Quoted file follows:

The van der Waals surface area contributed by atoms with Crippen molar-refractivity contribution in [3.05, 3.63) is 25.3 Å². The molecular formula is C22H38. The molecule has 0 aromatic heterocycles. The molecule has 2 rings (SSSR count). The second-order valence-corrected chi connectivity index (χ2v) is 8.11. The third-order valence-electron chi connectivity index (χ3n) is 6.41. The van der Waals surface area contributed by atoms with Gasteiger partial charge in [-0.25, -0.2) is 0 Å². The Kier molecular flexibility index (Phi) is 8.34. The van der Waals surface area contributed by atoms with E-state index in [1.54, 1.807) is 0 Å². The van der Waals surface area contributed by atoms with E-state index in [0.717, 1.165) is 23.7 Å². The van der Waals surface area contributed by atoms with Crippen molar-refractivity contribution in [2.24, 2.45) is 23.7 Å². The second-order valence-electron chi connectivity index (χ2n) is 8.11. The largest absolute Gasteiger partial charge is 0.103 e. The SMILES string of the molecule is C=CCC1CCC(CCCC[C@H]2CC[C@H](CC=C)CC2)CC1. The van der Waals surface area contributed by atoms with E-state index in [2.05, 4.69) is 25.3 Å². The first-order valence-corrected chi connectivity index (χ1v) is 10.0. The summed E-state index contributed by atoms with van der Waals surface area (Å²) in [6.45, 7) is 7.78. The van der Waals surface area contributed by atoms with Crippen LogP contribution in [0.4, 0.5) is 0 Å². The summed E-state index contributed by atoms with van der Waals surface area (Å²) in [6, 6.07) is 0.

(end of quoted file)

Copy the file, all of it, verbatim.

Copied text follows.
The van der Waals surface area contributed by atoms with Crippen molar-refractivity contribution in [3.05, 3.63) is 25.3 Å². The molecular formula is C22H38. The molecule has 0 aromatic heterocycles. The molecule has 2 rings (SSSR count). The second-order valence-corrected chi connectivity index (χ2v) is 8.11. The third-order valence-electron chi connectivity index (χ3n) is 6.41. The van der Waals surface area contributed by atoms with Gasteiger partial charge in [-0.25, -0.2) is 0 Å². The Kier molecular flexibility index (Phi) is 8.34. The van der Waals surface area contributed by atoms with E-state index in [1.54, 1.807) is 0 Å². The van der Waals surface area contributed by atoms with E-state index in [0.717, 1.165) is 23.7 Å². The van der Waals surface area contributed by atoms with Crippen molar-refractivity contribution in [2.24, 2.45) is 23.7 Å². The second-order valence-electron chi connectivity index (χ2n) is 8.11. The largest absolute Gasteiger partial charge is 0.103 e. The SMILES string of the molecule is C=CCC1CCC(CCCC[C@H]2CC[C@H](CC=C)CC2)CC1. The van der Waals surface area contributed by atoms with E-state index in [2.05, 4.69) is 25.3 Å². The first-order valence-corrected chi connectivity index (χ1v) is 10.0. The summed E-state index contributed by atoms with van der Waals surface area (Å²) in [6.45, 7) is 7.78. The van der Waals surface area contributed by atoms with Crippen LogP contribution in [0.4, 0.5) is 0 Å². The summed E-state index contributed by atoms with van der Waals surface area (Å²) in [6, 6.07) is 0.